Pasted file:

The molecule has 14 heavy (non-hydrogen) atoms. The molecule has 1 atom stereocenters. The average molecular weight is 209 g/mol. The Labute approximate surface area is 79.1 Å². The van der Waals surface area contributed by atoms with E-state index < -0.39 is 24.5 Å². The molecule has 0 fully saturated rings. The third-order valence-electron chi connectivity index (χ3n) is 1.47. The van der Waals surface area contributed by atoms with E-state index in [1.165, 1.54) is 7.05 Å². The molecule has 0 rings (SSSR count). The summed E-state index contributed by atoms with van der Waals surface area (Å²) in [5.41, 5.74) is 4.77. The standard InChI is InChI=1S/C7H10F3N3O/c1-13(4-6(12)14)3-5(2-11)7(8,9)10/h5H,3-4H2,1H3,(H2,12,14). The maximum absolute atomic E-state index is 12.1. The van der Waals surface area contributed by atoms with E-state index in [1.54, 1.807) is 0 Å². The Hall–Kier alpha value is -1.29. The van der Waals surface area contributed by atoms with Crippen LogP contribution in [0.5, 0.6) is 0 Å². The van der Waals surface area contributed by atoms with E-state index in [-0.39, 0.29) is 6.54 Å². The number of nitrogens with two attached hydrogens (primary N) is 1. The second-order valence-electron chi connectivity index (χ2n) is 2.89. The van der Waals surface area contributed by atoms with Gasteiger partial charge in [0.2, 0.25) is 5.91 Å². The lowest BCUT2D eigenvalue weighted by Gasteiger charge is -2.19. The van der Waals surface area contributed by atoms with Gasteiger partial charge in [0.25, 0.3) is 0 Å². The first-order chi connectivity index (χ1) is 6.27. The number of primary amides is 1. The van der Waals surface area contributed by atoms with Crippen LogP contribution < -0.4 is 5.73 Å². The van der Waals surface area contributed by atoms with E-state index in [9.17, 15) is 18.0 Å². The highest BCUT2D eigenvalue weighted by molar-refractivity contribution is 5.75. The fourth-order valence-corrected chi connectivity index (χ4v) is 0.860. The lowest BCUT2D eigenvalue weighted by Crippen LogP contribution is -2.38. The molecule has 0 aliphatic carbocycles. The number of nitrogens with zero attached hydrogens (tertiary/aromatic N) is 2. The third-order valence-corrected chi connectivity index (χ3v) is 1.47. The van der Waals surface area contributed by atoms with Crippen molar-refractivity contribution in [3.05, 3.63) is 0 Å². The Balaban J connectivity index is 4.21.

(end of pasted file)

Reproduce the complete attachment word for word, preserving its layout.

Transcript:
The molecule has 14 heavy (non-hydrogen) atoms. The molecule has 1 atom stereocenters. The average molecular weight is 209 g/mol. The Labute approximate surface area is 79.1 Å². The van der Waals surface area contributed by atoms with E-state index < -0.39 is 24.5 Å². The molecule has 0 fully saturated rings. The third-order valence-electron chi connectivity index (χ3n) is 1.47. The van der Waals surface area contributed by atoms with E-state index in [1.165, 1.54) is 7.05 Å². The molecule has 0 rings (SSSR count). The summed E-state index contributed by atoms with van der Waals surface area (Å²) in [5.41, 5.74) is 4.77. The standard InChI is InChI=1S/C7H10F3N3O/c1-13(4-6(12)14)3-5(2-11)7(8,9)10/h5H,3-4H2,1H3,(H2,12,14). The maximum absolute atomic E-state index is 12.1. The van der Waals surface area contributed by atoms with E-state index in [1.54, 1.807) is 0 Å². The Hall–Kier alpha value is -1.29. The van der Waals surface area contributed by atoms with Crippen LogP contribution in [0.5, 0.6) is 0 Å². The van der Waals surface area contributed by atoms with E-state index in [-0.39, 0.29) is 6.54 Å². The number of nitrogens with two attached hydrogens (primary N) is 1. The second-order valence-electron chi connectivity index (χ2n) is 2.89. The van der Waals surface area contributed by atoms with Gasteiger partial charge in [0.2, 0.25) is 5.91 Å². The lowest BCUT2D eigenvalue weighted by Gasteiger charge is -2.19. The van der Waals surface area contributed by atoms with Gasteiger partial charge in [0.25, 0.3) is 0 Å². The first-order chi connectivity index (χ1) is 6.27. The number of primary amides is 1. The van der Waals surface area contributed by atoms with Crippen LogP contribution < -0.4 is 5.73 Å². The van der Waals surface area contributed by atoms with E-state index in [9.17, 15) is 18.0 Å². The highest BCUT2D eigenvalue weighted by molar-refractivity contribution is 5.75. The fourth-order valence-corrected chi connectivity index (χ4v) is 0.860. The lowest BCUT2D eigenvalue weighted by Crippen LogP contribution is -2.38. The molecule has 0 aliphatic carbocycles. The number of nitrogens with zero attached hydrogens (tertiary/aromatic N) is 2. The third-order valence-corrected chi connectivity index (χ3v) is 1.47. The van der Waals surface area contributed by atoms with Crippen molar-refractivity contribution in [3.05, 3.63) is 0 Å². The Balaban J connectivity index is 4.21.